Over the last two and a half years, two primary factors have influenced the number of insolvencies seen worldwide: Government support measures introduced during the pandemic and the global economy. The impact of both these factors can be seen in the insolvency statistics across this period, with lower levels of insolvency filings at the height of the pandemic while government support was being used, and higher levels in the post-peak era when the global economy began to turn.
According to the latest quarterly statistics for Q2 2022 available from England’s Insolvency Service, Creditors’ Voluntary Liquidations (CVLs) are at their highest since 1960, when records first began. CVLs are a process whereby a company’s shareholders, usually also the directors, agree to cease trading and the company’s assets are liquidated to pay creditors.
This article takes a closer look at the current state of corporate insolvencies in the UK and elsewhere and how legal finance can be used for the benefit of the insolvent estate.
Insolvencies were lower than expected during the pandemic
In 2020, during the height of the pandemic, there was a 27% decrease in corporate insolvencies in England and Wales compared to 2019. Globally, insolvencies fell by a cumulative 29%. Extraordinary government support buoyed up viable businesses that would have otherwise failed due to liquidity crisis following reduced business activity from lockdowns. In England alone, government Covid support measures totaled some £69 billion for business support schemes. This was further backed by restrictions on creditor actions against companies and separately, low interest rates which made borrowing cheap.
Any government support was largely indiscriminate. While viable businesses welcomed such relief, it offered an unsustainable lifeline to struggling companies. This led to an artificial lull in the expected trend of insolvency statistics. However, the effects were as intended: There were a lower number of corporate insolvencies during the pandemic than there might otherwise have been without such support measures.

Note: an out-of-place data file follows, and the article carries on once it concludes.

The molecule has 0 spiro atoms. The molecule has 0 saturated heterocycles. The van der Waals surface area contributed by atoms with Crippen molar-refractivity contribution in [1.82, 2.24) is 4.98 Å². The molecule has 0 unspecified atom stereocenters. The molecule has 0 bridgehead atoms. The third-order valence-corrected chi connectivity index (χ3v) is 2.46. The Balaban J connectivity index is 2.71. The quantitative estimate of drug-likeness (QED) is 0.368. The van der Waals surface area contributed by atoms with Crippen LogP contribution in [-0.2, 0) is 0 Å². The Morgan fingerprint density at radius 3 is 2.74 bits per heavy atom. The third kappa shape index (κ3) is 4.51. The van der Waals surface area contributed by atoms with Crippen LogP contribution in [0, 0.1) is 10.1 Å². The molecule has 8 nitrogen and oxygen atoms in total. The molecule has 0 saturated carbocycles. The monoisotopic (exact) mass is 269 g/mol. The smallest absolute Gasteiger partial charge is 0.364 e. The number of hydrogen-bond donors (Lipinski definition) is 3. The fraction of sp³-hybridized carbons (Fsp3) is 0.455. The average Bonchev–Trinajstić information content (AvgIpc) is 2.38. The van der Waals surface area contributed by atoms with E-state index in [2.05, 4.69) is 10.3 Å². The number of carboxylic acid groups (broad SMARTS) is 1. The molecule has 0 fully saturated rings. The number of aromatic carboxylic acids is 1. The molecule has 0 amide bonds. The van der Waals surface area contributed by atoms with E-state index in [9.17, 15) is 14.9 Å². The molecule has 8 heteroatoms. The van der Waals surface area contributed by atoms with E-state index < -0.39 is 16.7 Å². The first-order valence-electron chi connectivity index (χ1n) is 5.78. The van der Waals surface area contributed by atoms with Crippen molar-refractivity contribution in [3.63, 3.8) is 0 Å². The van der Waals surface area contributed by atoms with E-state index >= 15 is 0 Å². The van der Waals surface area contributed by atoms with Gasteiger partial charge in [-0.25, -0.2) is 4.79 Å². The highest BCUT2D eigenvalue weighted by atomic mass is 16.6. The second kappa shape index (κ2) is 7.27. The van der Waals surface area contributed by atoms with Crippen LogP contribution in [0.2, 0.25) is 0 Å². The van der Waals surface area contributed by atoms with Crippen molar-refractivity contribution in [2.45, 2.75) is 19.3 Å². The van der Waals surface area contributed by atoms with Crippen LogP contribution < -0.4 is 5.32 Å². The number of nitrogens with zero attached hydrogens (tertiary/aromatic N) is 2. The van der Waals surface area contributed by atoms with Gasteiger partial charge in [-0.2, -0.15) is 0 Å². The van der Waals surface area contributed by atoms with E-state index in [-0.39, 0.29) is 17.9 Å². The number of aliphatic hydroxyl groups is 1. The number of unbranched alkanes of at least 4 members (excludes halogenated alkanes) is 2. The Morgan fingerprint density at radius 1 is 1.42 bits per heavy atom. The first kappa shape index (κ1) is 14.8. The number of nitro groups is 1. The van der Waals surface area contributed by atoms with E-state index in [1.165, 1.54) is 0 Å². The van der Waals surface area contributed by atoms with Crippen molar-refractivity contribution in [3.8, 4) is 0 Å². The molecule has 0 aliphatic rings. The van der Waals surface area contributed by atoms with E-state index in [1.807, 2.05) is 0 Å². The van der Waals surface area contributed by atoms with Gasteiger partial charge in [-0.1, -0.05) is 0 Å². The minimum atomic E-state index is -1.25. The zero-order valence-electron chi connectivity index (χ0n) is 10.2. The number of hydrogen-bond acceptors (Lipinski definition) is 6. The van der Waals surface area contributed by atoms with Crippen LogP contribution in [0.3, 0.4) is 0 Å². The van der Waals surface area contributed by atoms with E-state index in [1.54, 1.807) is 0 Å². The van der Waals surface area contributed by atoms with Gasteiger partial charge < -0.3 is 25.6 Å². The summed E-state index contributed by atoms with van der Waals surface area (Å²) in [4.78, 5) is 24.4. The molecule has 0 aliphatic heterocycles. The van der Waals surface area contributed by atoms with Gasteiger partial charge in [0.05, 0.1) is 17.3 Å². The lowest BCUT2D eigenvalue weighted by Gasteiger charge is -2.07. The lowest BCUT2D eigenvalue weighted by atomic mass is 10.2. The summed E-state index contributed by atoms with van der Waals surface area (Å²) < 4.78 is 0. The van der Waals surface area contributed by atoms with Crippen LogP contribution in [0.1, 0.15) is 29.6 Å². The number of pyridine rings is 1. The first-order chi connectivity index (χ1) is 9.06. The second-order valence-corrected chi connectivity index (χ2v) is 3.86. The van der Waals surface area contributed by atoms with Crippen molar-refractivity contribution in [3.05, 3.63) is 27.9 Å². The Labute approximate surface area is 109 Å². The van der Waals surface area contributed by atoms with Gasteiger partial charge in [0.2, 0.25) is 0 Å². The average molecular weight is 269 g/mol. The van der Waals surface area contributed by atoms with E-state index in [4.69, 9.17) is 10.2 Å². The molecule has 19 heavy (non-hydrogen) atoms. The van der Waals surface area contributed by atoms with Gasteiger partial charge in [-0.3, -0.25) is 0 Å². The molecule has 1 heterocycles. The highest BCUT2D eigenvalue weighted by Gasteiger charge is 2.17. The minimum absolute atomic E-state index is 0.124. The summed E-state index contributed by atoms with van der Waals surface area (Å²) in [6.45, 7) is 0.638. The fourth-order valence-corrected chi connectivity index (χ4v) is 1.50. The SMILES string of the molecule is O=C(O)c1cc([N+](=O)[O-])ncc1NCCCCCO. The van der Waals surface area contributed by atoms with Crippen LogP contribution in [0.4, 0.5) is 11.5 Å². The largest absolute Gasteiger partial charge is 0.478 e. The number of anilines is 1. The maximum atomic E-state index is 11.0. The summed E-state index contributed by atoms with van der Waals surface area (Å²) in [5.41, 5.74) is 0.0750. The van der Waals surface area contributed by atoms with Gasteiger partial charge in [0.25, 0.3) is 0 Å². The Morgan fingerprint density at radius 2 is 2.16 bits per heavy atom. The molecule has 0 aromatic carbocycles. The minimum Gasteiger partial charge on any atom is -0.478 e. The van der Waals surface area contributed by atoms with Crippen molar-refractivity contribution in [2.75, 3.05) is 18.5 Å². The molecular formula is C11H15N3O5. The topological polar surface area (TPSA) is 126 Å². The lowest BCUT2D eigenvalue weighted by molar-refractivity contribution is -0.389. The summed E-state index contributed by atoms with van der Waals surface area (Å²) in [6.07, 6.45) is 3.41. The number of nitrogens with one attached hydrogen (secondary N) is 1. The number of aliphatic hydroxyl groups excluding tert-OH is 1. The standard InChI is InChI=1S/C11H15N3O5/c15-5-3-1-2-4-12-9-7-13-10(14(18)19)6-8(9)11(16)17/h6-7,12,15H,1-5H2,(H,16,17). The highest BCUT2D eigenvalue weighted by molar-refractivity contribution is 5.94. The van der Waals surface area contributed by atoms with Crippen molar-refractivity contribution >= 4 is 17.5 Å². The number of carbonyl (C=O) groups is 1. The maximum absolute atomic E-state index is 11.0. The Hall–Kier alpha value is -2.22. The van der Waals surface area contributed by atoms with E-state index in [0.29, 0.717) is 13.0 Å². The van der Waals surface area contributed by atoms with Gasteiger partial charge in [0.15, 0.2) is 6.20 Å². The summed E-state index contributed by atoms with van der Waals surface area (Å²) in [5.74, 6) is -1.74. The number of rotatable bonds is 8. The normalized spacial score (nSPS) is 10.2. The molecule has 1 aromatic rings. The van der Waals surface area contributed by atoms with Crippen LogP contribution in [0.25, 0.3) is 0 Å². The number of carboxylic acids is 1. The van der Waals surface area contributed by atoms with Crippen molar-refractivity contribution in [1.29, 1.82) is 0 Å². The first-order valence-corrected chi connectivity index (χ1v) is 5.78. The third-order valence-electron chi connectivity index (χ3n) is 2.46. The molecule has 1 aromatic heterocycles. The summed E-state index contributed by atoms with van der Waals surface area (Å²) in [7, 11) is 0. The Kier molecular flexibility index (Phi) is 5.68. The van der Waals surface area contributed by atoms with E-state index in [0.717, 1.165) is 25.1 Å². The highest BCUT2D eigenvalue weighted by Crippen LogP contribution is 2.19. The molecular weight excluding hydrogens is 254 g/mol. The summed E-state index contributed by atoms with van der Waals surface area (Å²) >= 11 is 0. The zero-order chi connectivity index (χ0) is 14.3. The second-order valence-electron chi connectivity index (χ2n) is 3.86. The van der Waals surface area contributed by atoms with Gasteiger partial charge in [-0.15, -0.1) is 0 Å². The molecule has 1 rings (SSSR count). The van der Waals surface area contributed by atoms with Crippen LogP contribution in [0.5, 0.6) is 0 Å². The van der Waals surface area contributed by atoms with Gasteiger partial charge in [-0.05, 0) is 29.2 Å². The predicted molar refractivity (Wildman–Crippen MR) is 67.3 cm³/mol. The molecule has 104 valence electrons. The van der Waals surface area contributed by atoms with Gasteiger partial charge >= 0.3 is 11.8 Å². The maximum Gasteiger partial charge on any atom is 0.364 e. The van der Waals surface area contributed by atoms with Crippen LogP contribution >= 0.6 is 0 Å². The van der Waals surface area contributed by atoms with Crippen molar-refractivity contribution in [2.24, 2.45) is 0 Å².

With the end of government support those unsustainable businesses have since been tipped into insolvency procedures. The number of companies being declared insolvent in August 2022 was 42% higher than in 2019 before the pandemic in what amounts to a correction of the insolvency statistics seen during the pandemic period.
A similar pattern has been seen in Europe and elsewhere. In the US, following the government’s stimulus packages and subsequent withdrawal of that support. Bankruptcy filings in the US have been rising in 2022 with Chapter 11 filings totaling 466 in August 2022, an 81% increase from the 257 registered in July.
The current economy’s impact on rising corporate insolvencies
Given its reliance upon Russian energy and agriculture, Europe’s supply chain has been heavily impacted by the invasion of Ukraine. This has led to soaring energy and fuel prices for businesses, compounded by labor shortages and the depreciation of currencies against the US dollar, such as the pound, which hit record lows in late September.
Inflation in the Eurozone reached a high of 10% in September (up from 9.1% in August). The cost of borrowing continues to increase, and consumer confidence is low. With no signs of relief on the horizon, businesses will be feeling the impact of this unique confluence of factors for some time to come.
Particularly vulnerable industries include the retail and food sectors due to the rising cost of living and consumers reducing their discretionary spend. The construction industry is also expected to suffer given its particular sensitivities to fluctuations within supply chains.
Ultimately, in a world still recovering from the aftershocks of the pandemic, the ongoing impact of high inflation, cost of borrowing, soaring energy prices and tightened consumer spending, we can expect insolvencies to continue to rise in the coming months.
Increased insolvencies and an uncertain economy will drive the need for capital support
In uncertain times, demand for legal finance solutions will increase as insolvency practitioners seek financial support for the pursuit of meritorious claims within the insolvent estate either by way of assignment of claims or funding those they choose to retain.
Liquidations will often involve recalcitrant directors that create costly obstacles to enforcement by evading service, moving to debtor-friendly jurisdictions and layering assets in complex offshore structures. This is where early engagement of asset recovery expertise can also be beneficial to the estate.
As the world’s largest provider of legal finance and with its own dedicated in-house asset recovery team, Burford is an ideal partner for the insolvent estate, with the provision of both the capital and the expertise to pursue complex litigation and enforcement strategies, often achieving early recoveries to the ultimate benefit of creditors as a whole.
Learn more information about Burford’s insolvency financing solutions.